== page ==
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The VRR: Cowboys 2009 Rookie Class is Almost Signed

The Cowboys have signed three more rookies to contracts: linebacker Brandon Williams, kicker David Buehler, and safety Mike Hamlin. The players agreed to  four-year contracts, which should reflect the following base salaries for rookies:

Without a first- or second-round pick in this year's class, the Cowboys' rookies likely will sign four-year deals with minimum base salaries of $310,000 (2009), $395,000 (2010), $480,000 (2011) and $565,000 (2012). The difference, of course, is each player's signing bonus money, which will vary based on their draft positions.

The Cowboys received a $4,639,193 rookie pool to sign their picks. A little more than $16,000 was used for rookie free-agent signing bonuses.

The team is still working on signing linebacker Jason Williams and quarterback Stephen McGee. They are both expected to agree soon and will be participating in training camp.

Offensive lineman Robert Brewster is also expected to sign, but the complications from his shoulder injury and torn pectoral muscle will likely end his season.

More VRR after the jump.

Quarterbacks dominate TSN's list, "10-Pack: These players should feel the heat in '09." They rank Tony Romo at number two just behind LaDainian Tomlinson.

The Cowboys have admitted they cut receiver Terrell Owens in order to clear out the primary impediment to Romo's genuine leadership.

If Romo were a genuine leader, he would have found a way to get Owens under control.

Romo, who was undrafted and who has achieved more than he or anyone else ever dreamed possible, seems to be content with his level of success.

He'd better find a way to raise his threshold for contentment in 2009. With Owens gone, so are the excuses. Romo needs to take the team to the playoffs, and he needs to win at least one game when he gets there.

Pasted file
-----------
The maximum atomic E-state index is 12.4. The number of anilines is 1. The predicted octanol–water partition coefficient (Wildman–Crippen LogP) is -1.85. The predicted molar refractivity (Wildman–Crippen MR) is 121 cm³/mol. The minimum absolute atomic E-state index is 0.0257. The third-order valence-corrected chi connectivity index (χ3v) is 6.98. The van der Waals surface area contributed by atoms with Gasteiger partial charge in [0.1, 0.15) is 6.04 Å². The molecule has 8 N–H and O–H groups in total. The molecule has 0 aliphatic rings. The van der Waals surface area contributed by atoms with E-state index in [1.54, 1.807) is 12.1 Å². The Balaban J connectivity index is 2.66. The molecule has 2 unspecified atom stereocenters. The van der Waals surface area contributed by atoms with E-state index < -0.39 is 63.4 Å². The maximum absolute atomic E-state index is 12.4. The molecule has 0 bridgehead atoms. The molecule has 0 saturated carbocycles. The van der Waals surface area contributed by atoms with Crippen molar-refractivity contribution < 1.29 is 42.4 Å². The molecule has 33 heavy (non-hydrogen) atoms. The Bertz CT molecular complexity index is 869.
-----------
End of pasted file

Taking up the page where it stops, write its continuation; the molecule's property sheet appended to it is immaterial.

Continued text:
Otherwise, Romo could be done in Dallas. Sure, owner Jerry Jones will say he fully intends to keep Romo, no matter how bad it gets. After all, that's what Jones said about T.O.

Ray Buck at the Star-T compares the quarterback position of the Dallas Cowboys with other "hot seat" positions in sports.

Guys who made it famous: Dandy Don Meredith, Roger Staubach, Troy Aikman.

Others who showed: Craig Morton and Danny White never get enough credit. Ditto for Li’l Eddie LeBaron, who allowed Tom Landry to line up his 1960 expansion team and get off a snap. Gary Hogeboom, Steve Pelluer, Chad Hutchinson and Quincy Carter, so to speak, all fell off the wagon, along with a few easy-to-forget names following Aikman.

Current job holder: Tony Romo

Comment: This entry appears No. 1 on the list because maybe it is. It doesn’t matter if the Cowboys are contenders, or pretenders, the QB spot gets a ton of sizzle. Faithful Cowboys fans know that 12 years have passed since the team won a playoff game. Serious Cowboys fans know that Romo is 0-3, including last year’s no-go.

ESPN's most recent power rankings have Dallas at number 14.

Hat tip to BK Arsonist.

Timmy Mac asked Bill Barnwell from the Football Outsiders five data-driven questions about what we can expect from the 2009 Cowboys. His answer about Terence Newman's durability should help us all sleep better this fall.

You made a compelling case in the book about the drastic difference a healthy Terence Newman makes for the Dallas defense. He'll be 31 by the season opener and has been hobbled the last two years. What are the odds that he can stay healthy this season?

- We're not at the point yet where we can say that a particular player has, say, a 75 percent chance of playing 16 games, but there's reason to believe that Newman should be able to make it through a full season as the Cowboys' starter. It's not like he's Chad Pennington; Newman made it through the first 64 starts of his career without missing a game, and there's every reason to believe that the surgery he during last season cleared up the groin issues he was facing.

If Newman plays like he did after he returned from his groin injury last year, the Cowboys would go from a good pass defense to a great one.

Some players have already voiced their concern about the turf at the Alamodome.

For all of the benefits the Cowboys gain from spending three weeks in the Alamo City — its proximity to Dallas, the air-conditioned Alamodome, the abundance of adoring fans — there's a negative (Patrick) Crayton says can't be ignored.

Practice on a turf field.

"It beats your knees up, man, wears them down," Crayton said last month at minicamp.

Other players echoed Crayton's thoughts on returning to San Antonio, where the club also trained in 2002, 2003 and 2007. Dallas practiced outdoors last year in Oxnard, Calif., on natural grass.

"That's really the only con about San Antonio," linebacker Bradie James said of the dome's turf.

Here is a schedule breakdown and some general tips for attending training camp.

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